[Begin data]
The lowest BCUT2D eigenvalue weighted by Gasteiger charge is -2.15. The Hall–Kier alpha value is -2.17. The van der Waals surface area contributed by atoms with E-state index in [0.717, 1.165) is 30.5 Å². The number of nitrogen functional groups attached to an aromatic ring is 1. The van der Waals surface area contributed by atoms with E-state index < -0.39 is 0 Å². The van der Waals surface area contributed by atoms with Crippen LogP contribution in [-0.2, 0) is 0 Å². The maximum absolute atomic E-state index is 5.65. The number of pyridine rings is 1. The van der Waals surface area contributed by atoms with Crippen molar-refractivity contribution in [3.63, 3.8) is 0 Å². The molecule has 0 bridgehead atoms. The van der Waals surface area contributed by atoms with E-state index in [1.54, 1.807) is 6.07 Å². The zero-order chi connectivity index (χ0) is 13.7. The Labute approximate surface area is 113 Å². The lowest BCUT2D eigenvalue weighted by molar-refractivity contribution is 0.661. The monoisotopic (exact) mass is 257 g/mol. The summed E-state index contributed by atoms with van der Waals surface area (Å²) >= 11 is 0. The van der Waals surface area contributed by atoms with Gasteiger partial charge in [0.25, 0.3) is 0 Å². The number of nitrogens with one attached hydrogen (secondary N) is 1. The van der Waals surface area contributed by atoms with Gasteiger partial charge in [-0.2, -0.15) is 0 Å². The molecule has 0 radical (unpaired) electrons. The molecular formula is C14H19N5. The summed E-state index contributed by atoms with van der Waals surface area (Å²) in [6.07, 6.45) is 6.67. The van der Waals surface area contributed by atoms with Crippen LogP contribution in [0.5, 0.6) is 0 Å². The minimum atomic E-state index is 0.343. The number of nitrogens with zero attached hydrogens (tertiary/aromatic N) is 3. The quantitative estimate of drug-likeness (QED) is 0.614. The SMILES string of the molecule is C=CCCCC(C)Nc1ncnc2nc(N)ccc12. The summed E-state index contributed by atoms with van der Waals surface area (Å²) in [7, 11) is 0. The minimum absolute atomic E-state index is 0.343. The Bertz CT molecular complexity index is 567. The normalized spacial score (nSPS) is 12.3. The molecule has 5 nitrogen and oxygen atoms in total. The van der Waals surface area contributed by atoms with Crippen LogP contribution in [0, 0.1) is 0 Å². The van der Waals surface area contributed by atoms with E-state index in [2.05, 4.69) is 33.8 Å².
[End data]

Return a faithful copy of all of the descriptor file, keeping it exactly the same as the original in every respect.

The lowest BCUT2D eigenvalue weighted by Gasteiger charge is -2.15. The Hall–Kier alpha value is -2.17. The van der Waals surface area contributed by atoms with E-state index in [0.717, 1.165) is 30.5 Å². The number of nitrogen functional groups attached to an aromatic ring is 1. The van der Waals surface area contributed by atoms with E-state index < -0.39 is 0 Å². The van der Waals surface area contributed by atoms with Crippen LogP contribution in [-0.2, 0) is 0 Å². The maximum absolute atomic E-state index is 5.65. The number of pyridine rings is 1. The van der Waals surface area contributed by atoms with Crippen molar-refractivity contribution in [3.63, 3.8) is 0 Å². The molecule has 0 bridgehead atoms. The van der Waals surface area contributed by atoms with E-state index in [1.54, 1.807) is 6.07 Å². The zero-order chi connectivity index (χ0) is 13.7. The Labute approximate surface area is 113 Å². The lowest BCUT2D eigenvalue weighted by molar-refractivity contribution is 0.661. The monoisotopic (exact) mass is 257 g/mol. The summed E-state index contributed by atoms with van der Waals surface area (Å²) >= 11 is 0. The van der Waals surface area contributed by atoms with Gasteiger partial charge in [0.25, 0.3) is 0 Å². The number of nitrogens with one attached hydrogen (secondary N) is 1. The van der Waals surface area contributed by atoms with Gasteiger partial charge in [-0.2, -0.15) is 0 Å². The molecule has 0 radical (unpaired) electrons. The molecular formula is C14H19N5. The summed E-state index contributed by atoms with van der Waals surface area (Å²) in [6.07, 6.45) is 6.67. The van der Waals surface area contributed by atoms with Crippen LogP contribution in [0.5, 0.6) is 0 Å². The minimum atomic E-state index is 0.343. The number of nitrogens with zero attached hydrogens (tertiary/aromatic N) is 3. The quantitative estimate of drug-likeness (QED) is 0.614. The SMILES string of the molecule is C=CCCCC(C)Nc1ncnc2nc(N)ccc12. The summed E-state index contributed by atoms with van der Waals surface area (Å²) in [7, 11) is 0. The minimum absolute atomic E-state index is 0.343. The Bertz CT molecular complexity index is 567. The normalized spacial score (nSPS) is 12.3. The molecule has 5 nitrogen and oxygen atoms in total. The van der Waals surface area contributed by atoms with Crippen LogP contribution in [0, 0.1) is 0 Å². The van der Waals surface area contributed by atoms with E-state index in [2.05, 4.69) is 33.8 Å².